10.  Green Veggies – Every time I buy green veggies they seem to go to waste at our house.  I like eating salads, I just don’t take the time to make them.  Also – when I want a salad I want all kinds of vegetables on it which makes the cost of the salad go very high. 

The article made me think about my diet and goals and how I could improve.  My grocery bill is always the first that gets cut when I am running low on funds.  I would have like to seen more information in this article.  Sample menus for $7 a day?  or maybe a few recipes? 

Other items I would add to the list:
Whole Wheat Bread – I purchase bread at a bread outlet it town. I can get Sara Lee Heart Healthy whole wheat bread there for a buck. It is a little out of my way so I stock up and freeze the extra loaves. 

Frozen Berries-  OK…Frozen fruit isn’t really cheap food, but it is a lot cheaper than the fresh berries when they are out of season.  I buy a big bag of frozen mixed berries at Sam’s Club for under $8.  The bag usually lasts me several weeks and I add the berries to oatmeal, yogurt, pancakes (homemade mix with whole wheat flour), smoothies and as a topping for ice cream or angel food cake (ok, the last two items are not healthy).  My girls like to eat them partially frozen (very messy).   

Bananas – Bananas have to be one of the best buys in the procuce isle. At the store I go to they usually go between .25 and .50 per lb.  They are also available year round.  My kids love them which is another plus!

Yogurt – I purchase the big tubs of plain lowfat yogurt.  This allows me to control what goes in it.  I like to mix it with a little lemon juice and a tablespoon of powered sugar.  Then I add my frozen berries and top it with grape nuts.  I also use the yogurt in smoothies.  I don’t really love the taste of yogurt so I generally don’t buy it very often. 

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4 Responses to “Healthy Eating on a Budget – top 10 staples”

  1. Stacie Says:

    Definitely agree with their top 10 list. As for rice, we often buy a jar of Indian curry mix to spice up our rice (my husband loves Indian food). Or, cook the rice in low sodium chicken/beef broth (Swanson makes a low sodium variety) to also add flavor. What about mixing in mixed veggies (great way to get the kids to eat veggies) with the rice for variety–cheap and healthy!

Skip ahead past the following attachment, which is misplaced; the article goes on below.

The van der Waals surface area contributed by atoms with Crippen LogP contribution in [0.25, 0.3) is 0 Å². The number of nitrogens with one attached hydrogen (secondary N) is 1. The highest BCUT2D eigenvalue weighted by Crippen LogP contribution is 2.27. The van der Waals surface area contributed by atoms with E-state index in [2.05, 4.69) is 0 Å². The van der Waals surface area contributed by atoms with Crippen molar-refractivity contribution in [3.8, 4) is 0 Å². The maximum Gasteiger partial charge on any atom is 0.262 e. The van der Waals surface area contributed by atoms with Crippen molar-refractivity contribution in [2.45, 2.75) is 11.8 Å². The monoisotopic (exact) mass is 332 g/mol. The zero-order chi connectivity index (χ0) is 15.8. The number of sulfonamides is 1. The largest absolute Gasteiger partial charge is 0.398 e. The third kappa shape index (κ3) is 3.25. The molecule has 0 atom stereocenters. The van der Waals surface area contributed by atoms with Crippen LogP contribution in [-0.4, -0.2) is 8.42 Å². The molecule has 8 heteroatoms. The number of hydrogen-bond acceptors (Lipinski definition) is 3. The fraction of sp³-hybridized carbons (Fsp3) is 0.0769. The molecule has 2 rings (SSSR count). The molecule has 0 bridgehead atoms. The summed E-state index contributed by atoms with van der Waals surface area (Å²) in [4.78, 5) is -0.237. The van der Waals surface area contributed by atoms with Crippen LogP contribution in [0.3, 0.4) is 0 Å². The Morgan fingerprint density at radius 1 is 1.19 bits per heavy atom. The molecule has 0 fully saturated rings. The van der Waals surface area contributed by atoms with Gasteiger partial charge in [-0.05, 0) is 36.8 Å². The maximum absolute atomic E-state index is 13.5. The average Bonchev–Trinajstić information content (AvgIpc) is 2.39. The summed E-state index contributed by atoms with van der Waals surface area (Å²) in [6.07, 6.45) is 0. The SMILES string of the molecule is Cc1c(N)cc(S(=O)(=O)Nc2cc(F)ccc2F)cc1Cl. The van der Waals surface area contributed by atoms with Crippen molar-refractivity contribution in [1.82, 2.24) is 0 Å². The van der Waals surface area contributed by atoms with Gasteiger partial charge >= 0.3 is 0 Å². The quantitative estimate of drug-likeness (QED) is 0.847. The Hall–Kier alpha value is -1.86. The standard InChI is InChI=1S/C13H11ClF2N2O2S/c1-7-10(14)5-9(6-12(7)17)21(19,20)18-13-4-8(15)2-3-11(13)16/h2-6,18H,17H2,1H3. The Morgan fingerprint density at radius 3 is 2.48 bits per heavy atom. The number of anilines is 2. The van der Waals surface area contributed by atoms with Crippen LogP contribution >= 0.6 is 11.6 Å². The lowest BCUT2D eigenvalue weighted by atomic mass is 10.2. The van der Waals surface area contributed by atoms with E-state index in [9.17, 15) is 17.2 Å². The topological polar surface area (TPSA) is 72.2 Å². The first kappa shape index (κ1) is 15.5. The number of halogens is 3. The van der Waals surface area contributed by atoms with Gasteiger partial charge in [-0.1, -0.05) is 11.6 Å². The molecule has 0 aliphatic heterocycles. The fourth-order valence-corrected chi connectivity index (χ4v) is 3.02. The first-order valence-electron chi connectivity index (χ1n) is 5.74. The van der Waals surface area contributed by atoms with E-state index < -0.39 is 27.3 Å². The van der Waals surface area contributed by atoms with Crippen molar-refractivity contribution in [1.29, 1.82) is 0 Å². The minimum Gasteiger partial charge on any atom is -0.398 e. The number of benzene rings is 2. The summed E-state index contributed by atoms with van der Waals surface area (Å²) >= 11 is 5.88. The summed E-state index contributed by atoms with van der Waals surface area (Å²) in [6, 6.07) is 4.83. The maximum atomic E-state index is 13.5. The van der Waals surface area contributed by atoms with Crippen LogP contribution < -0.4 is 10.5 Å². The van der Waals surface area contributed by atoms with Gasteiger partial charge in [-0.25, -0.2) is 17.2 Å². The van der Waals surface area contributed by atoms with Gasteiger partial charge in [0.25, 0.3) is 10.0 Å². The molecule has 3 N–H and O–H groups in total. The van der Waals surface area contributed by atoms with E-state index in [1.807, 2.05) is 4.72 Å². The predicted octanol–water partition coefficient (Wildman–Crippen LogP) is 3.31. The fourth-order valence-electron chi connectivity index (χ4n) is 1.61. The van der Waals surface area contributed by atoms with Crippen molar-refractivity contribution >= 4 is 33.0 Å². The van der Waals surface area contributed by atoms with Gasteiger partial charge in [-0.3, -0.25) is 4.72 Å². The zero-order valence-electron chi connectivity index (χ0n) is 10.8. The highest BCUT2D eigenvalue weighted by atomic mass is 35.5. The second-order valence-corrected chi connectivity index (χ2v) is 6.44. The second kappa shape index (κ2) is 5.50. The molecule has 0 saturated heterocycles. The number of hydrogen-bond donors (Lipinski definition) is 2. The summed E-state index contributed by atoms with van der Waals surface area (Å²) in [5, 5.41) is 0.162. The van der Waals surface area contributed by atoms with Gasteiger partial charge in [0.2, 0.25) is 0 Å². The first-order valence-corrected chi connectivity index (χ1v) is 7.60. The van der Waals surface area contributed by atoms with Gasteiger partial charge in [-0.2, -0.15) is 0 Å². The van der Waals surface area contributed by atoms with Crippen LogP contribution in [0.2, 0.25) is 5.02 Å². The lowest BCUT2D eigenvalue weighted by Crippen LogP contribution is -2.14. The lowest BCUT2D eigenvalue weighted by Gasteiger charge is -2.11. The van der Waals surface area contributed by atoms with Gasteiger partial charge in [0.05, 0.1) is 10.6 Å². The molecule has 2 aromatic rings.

2. thedietpulpit Says:

    This is a great post — I would like to invite you to be a guest writer on The Diet Pulpit if you are interested in submitting this post you can read about how to submit on the blog. (Guest Writers get a permanent link and review as a thankyou) I really enjoy your blog! Lady Rose

  3. Joann Says:

    I’d have added the bananas in too, or two servings of fruit in some fashion. Although it would be difficult to remain at $7 a day, this list translates easily into a Organic Whole Foods list and a Vegetarian List. Other grainy foods are also available in bulk in the healthfood store, like Bulgar Wheat, or Flax Seeds.
    Sweet! (If only I could follow it as well as I’d like. I’m working on it.)

  4. Joann Says:

    Regarding the salads: I’ve learned to enjoy a “poor person’s salad: Shredded Romaine Lettuce spritzed with Olive Oil and any type of vinegar you like, (apple cider, white, garlic-flavored, balsamic.) and fresh ground pepper. I don’t know the exact cost, but I don’t think one or two of these along with a hard=boiled egg can come to alot of money. Fancier salads can be had as major meals on Friday or Sat. eves. when there is generally more time to fix and enjoy. Less waste.